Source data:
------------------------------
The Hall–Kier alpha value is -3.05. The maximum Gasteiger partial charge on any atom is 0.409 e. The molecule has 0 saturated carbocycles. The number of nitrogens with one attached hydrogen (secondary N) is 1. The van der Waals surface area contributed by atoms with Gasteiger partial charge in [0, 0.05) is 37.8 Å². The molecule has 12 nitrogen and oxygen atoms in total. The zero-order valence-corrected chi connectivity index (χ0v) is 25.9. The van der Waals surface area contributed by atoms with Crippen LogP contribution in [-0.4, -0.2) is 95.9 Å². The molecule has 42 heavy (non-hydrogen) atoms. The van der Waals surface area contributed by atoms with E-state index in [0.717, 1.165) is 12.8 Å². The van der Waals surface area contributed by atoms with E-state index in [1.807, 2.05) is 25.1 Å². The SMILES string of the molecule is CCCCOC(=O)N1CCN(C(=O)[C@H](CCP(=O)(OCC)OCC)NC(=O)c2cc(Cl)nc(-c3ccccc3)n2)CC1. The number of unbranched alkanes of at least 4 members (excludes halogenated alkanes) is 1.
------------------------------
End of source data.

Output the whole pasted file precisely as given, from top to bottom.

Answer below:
The Hall–Kier alpha value is -3.05. The maximum Gasteiger partial charge on any atom is 0.409 e. The molecule has 0 saturated carbocycles. The number of nitrogens with one attached hydrogen (secondary N) is 1. The van der Waals surface area contributed by atoms with Gasteiger partial charge in [0, 0.05) is 37.8 Å². The molecule has 12 nitrogen and oxygen atoms in total. The zero-order valence-corrected chi connectivity index (χ0v) is 25.9. The van der Waals surface area contributed by atoms with Crippen LogP contribution in [-0.4, -0.2) is 95.9 Å². The molecule has 42 heavy (non-hydrogen) atoms. The van der Waals surface area contributed by atoms with E-state index in [0.717, 1.165) is 12.8 Å². The van der Waals surface area contributed by atoms with E-state index in [1.807, 2.05) is 25.1 Å². The SMILES string of the molecule is CCCCOC(=O)N1CCN(C(=O)[C@H](CCP(=O)(OCC)OCC)NC(=O)c2cc(Cl)nc(-c3ccccc3)n2)CC1. The number of unbranched alkanes of at least 4 members (excludes halogenated alkanes) is 1.